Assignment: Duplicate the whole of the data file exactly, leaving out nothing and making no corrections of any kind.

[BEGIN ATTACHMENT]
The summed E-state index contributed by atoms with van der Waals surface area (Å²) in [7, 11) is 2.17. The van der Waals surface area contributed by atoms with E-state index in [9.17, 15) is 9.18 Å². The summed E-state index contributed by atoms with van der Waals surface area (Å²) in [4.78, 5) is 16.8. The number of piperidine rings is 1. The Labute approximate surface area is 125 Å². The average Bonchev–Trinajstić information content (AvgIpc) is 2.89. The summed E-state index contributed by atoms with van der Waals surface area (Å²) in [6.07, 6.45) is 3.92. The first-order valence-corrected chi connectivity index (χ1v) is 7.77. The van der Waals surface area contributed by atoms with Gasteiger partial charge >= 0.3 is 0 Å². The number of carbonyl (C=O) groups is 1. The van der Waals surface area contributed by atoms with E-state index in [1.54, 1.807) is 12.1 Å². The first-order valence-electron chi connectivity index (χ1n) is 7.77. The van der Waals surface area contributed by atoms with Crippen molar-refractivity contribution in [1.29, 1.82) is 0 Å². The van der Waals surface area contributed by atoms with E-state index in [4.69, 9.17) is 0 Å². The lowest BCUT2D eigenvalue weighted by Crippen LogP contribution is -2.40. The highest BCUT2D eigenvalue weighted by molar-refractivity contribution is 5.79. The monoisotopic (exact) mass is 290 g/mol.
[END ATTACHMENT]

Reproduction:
The summed E-state index contributed by atoms with van der Waals surface area (Å²) in [7, 11) is 2.17. The van der Waals surface area contributed by atoms with E-state index in [9.17, 15) is 9.18 Å². The summed E-state index contributed by atoms with van der Waals surface area (Å²) in [4.78, 5) is 16.8. The number of piperidine rings is 1. The Labute approximate surface area is 125 Å². The average Bonchev–Trinajstić information content (AvgIpc) is 2.89. The summed E-state index contributed by atoms with van der Waals surface area (Å²) in [6.07, 6.45) is 3.92. The first-order valence-corrected chi connectivity index (χ1v) is 7.77. The van der Waals surface area contributed by atoms with Gasteiger partial charge >= 0.3 is 0 Å². The number of carbonyl (C=O) groups is 1. The van der Waals surface area contributed by atoms with E-state index in [1.54, 1.807) is 12.1 Å². The first-order valence-electron chi connectivity index (χ1n) is 7.77. The van der Waals surface area contributed by atoms with Crippen molar-refractivity contribution in [1.29, 1.82) is 0 Å². The van der Waals surface area contributed by atoms with E-state index in [4.69, 9.17) is 0 Å². The lowest BCUT2D eigenvalue weighted by Crippen LogP contribution is -2.40. The highest BCUT2D eigenvalue weighted by molar-refractivity contribution is 5.79. The monoisotopic (exact) mass is 290 g/mol.